Warrant Officer Josef Bürger

* 1923  †︎ unknown

  • “The Russians released a hot-air balloon, we were watching it and all of a sudden, two German fighter planes come in, they make a circle around the balloon and begin shooting at it from machine guns. They had these lighting shells, so we could see when they hit the balloon. A fire erupted from the balloon after a short while, and it began descending rapidly. The two guys who were up there jumped out when they were fifty metres above the ground, and they fell into a soft field. I heard they were not killed, they were injured, but they survived the fall. Whether they died after or not, I don’t know. But I have seen this with my own eyes.”

  • “While in the quarantine we were in the right side at the bottom, away from all that was happening. There were only officers, mostly generals over on the other side (in the German part of a POW camp near Moscow – ed.´s note). We were placed in a special quarantine zone down there, and we were not in touch with them. We then learnt that the field marshal Paulus was held in that second zone. We could see these kuchas, as the Russians called them, beautiful wooden houses. High German officers and marshal Paulus were held in these houses.”

  • “I returned back to the barracks and there were not any people whom I had known anymore. There were only older guys, fathers taken away from their families. It was way after the Stalingrad, and the army was short of soldiers. We rode on a train for three weeks, over Poland, we also passed by Auschwitz. And the soldiers knew it was Auschwitz. That was interesting. The railroad track went just by that wire fence.” – “I would like to ask you one more thing, when you arrived to Russia, what did you do in the wehrmacht?” – “We were in the second line, which needed to be made. Not all of us were soldiers, neither was I. We were digging, with the people, and then I had to go to the front line. I was on guard to watch the Russian soldiers at that time; they were without their sweaters, sitting around a fire in one large barn, and playing cards. Some of them were picking lice from their hair and throwing them into the fire. We eventually went to the front line to relieve the German army. The Russians knew it, and when we went there, we were under fire until we got to our trenches. We did not even know where to jump. The lighting bullets at least allowed you to see from where the fire was coming. We were running and zigzagging, we were scattered all over the place, and each of us running in a zigzag line, trying to avoid the fire. Some of us lay on the ground and waited whether they would be hit or not. Then we got to the trenches.”

  • “My name is Bürger Josef, I was born on 5th December 1923 in Chlum u Křemže in the district of Český Krumlov. I spent my childhood on a farm, we had some 15 hectares of land, which meant we did not fall into the category of kulaks yet. There were eleven of us children, three died and eight of us remained. My father died when I was ten, so we farmed with my brothers and sisters. We were farming all the time, and I did not want to do it, farming was not my cup of tea, I rather wanted to learn some trade. When I was riding to the field, the horses would turn and they would not obey me, I was too weak for them. I was not a tough boy, I was petting the horses, and they then did whatever they liked. I was farming till I was seventeen but when I was fifteen, I wanted to go and learn a trade. But my mom told me: ´Son, it’s not possible.´ My father died of facial cancer, it ate up all his nose and lip, he basically died of starvation, because he could not chew nor swallow, nothing. When I was ten, he simply died. The farm was encumbered in debt, 105,000 of the prewar Crowns. This equals to over a million of today’s currency. Therefore it was not possible for me to leave and learn a trade, I had to work on the farm till I was seventeen, and only then I was able to go into a vocational school. I chose the plumbers´ and locksmiths´ trade.”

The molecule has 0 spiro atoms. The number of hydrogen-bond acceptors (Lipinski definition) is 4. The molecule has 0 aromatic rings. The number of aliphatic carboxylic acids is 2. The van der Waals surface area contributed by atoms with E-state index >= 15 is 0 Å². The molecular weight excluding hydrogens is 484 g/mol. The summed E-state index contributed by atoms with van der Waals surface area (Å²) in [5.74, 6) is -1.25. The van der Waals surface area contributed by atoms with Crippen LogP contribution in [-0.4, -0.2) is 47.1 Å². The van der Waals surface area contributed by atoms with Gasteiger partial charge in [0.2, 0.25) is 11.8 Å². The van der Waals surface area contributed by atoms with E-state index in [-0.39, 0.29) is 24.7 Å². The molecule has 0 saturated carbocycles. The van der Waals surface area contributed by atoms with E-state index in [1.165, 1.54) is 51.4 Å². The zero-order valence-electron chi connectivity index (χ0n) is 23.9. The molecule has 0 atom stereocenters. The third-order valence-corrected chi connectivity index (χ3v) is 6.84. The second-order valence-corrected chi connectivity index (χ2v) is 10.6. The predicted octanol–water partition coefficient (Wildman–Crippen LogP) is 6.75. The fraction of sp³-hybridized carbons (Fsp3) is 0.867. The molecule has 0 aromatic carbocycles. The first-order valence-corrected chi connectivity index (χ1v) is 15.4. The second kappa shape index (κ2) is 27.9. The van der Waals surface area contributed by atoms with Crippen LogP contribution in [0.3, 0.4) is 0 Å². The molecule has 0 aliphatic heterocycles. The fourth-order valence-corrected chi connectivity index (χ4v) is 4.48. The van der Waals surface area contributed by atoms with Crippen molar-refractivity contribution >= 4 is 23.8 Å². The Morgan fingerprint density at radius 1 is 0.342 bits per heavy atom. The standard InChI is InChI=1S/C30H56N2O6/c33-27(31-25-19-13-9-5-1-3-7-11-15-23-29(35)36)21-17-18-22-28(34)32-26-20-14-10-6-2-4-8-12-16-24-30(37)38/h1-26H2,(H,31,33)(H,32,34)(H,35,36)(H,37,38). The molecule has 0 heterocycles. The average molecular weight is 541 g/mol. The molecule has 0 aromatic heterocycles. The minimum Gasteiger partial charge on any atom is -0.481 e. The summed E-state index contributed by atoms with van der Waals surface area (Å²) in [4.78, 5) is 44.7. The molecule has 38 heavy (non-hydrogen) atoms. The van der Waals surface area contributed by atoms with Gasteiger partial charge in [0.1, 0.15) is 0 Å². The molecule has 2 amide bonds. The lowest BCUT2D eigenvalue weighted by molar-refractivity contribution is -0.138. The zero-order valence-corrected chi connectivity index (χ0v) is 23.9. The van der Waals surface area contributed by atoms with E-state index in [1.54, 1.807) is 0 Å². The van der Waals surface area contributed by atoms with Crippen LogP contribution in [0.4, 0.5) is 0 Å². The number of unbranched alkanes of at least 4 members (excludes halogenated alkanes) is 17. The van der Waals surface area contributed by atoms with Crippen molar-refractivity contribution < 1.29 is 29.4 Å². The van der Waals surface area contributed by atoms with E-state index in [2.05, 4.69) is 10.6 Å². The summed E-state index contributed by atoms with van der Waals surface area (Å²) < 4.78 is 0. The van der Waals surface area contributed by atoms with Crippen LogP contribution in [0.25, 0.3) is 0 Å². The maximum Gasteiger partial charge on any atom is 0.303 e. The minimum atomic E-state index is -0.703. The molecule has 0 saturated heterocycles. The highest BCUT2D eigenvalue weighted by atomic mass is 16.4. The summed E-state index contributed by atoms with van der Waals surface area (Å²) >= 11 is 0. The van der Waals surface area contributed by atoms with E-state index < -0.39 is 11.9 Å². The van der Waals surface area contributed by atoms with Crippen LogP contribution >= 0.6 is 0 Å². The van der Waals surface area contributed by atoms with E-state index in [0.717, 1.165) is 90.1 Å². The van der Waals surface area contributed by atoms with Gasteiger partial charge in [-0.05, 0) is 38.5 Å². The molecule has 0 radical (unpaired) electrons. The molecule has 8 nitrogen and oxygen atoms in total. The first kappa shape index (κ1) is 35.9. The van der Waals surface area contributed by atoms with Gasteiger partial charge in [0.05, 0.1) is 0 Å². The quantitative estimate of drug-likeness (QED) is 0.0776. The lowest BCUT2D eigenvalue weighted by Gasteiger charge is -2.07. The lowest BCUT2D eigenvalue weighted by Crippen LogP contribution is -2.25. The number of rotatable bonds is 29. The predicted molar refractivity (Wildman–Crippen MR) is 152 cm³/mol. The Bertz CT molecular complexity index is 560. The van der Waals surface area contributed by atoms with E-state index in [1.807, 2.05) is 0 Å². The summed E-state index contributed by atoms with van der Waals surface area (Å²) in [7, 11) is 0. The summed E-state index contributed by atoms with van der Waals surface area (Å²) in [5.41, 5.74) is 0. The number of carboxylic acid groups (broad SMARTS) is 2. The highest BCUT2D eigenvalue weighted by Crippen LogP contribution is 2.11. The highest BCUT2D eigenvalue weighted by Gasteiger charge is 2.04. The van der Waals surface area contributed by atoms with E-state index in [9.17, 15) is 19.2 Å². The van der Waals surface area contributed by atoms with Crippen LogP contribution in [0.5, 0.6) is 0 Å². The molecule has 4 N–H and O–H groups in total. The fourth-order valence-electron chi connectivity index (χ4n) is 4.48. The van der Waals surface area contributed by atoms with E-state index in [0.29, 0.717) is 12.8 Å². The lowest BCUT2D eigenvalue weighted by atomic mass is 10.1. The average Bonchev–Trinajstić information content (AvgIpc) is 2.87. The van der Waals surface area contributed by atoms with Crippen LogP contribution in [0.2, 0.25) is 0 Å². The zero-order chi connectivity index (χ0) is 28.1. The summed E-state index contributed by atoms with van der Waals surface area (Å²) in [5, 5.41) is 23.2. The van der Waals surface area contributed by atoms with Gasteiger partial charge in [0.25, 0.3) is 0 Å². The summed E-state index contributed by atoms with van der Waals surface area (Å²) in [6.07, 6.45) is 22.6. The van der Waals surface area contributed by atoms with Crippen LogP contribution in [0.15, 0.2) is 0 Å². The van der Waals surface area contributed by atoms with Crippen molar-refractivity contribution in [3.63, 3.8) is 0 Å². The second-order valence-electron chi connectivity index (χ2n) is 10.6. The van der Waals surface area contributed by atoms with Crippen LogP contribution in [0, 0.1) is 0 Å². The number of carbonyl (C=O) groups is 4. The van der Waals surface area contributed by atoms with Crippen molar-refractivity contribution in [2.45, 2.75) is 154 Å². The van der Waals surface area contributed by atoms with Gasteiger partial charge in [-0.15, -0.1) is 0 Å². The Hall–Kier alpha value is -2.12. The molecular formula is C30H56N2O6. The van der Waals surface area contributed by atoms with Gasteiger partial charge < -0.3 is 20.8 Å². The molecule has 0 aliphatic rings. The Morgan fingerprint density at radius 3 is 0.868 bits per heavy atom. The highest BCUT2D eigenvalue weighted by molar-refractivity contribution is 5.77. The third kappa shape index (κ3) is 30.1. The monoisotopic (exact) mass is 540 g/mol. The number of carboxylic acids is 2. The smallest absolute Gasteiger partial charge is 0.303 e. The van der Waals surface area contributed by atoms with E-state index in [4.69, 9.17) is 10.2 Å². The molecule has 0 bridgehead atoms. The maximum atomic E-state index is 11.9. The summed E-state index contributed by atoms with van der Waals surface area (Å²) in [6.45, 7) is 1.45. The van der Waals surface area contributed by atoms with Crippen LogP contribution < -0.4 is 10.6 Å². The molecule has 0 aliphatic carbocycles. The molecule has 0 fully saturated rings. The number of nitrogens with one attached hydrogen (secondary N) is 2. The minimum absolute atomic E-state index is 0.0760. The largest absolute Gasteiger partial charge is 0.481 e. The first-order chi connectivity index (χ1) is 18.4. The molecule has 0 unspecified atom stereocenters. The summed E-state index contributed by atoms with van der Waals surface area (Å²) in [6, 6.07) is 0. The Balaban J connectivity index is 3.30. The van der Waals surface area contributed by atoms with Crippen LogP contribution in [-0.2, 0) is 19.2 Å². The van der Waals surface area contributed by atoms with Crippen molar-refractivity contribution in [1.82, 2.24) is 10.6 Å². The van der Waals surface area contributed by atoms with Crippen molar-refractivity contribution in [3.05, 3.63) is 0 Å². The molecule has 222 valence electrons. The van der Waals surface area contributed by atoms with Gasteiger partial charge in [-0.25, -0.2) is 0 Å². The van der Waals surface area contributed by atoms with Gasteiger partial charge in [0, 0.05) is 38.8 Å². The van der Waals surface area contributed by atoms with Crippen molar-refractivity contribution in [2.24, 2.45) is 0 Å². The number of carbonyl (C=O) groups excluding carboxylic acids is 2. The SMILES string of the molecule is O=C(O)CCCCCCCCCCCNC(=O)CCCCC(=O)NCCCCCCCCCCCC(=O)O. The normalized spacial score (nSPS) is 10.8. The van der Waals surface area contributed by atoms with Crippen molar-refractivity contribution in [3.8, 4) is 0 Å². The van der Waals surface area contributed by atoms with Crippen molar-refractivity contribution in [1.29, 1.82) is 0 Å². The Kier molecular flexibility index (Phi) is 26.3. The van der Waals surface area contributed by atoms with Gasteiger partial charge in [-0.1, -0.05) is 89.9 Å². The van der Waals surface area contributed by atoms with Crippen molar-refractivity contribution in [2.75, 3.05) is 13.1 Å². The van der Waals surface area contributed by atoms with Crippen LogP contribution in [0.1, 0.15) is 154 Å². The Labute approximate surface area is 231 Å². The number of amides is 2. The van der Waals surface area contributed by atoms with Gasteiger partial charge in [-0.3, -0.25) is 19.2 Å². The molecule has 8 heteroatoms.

• “During the wehrmacht´s retreat, I was trying to keep in the back, and I eventually stayed there. I thought: ´If they look for you know, you cannot go straight in the same direction, you have to go sidewise.´ So I walked a bit to the side. My feet were cut from ice, and I looked like a ball of mud. Around 3 a.m. it was already dawning, I saw some bush, and I made towards it. I was not alone, Bremen, one student, joined me, and he asked me in German, whether he could go with me: ´Wenn du willst. If you want, come then.´ So there were two of us, and we crawled towards the bush. I got rid of everything, I threw away my rifle, and everything, I only kept my photos in the linen case in which we carried a gas mask. We walked a bit further, and we came to a tree, and there was a lorry standing there. We opened the door, and a dead driver dropped down from the cabin. We were on the front now, not knowing from which direction the Russians would come. Suddenly, bomber planes arrived there, there were many of them. They were dropping bombs, later I learnt that these were five-kilo concrete bombs. They were dropping them in the same way like when you are sowing peas. We stood a bit aside, but it killed all those from whom I had run away. When the planes were gone, we came out and we knew that now it would be only Russians who would come there. They came, but they did into shout ´halt!´ as soon as we got up, they started shooting at us. I dived to the ground, trying to dig into the ground. A bullet flew past my head and hit my shoulder, but only slightly under my skin, it did not matter. My comrade was hurt in his arm and leg. They came closer and we raised our hands. When he was wounded like that, I even bandaged his wounds. And they asked: ´Who bandaged him? ´- ´Me,´ I said, I could speak Russian quite well. They made a face. I explained to them in Russian that the guy had joined me, that he wanted to go with me, and they... They weren’t taking any wounded.”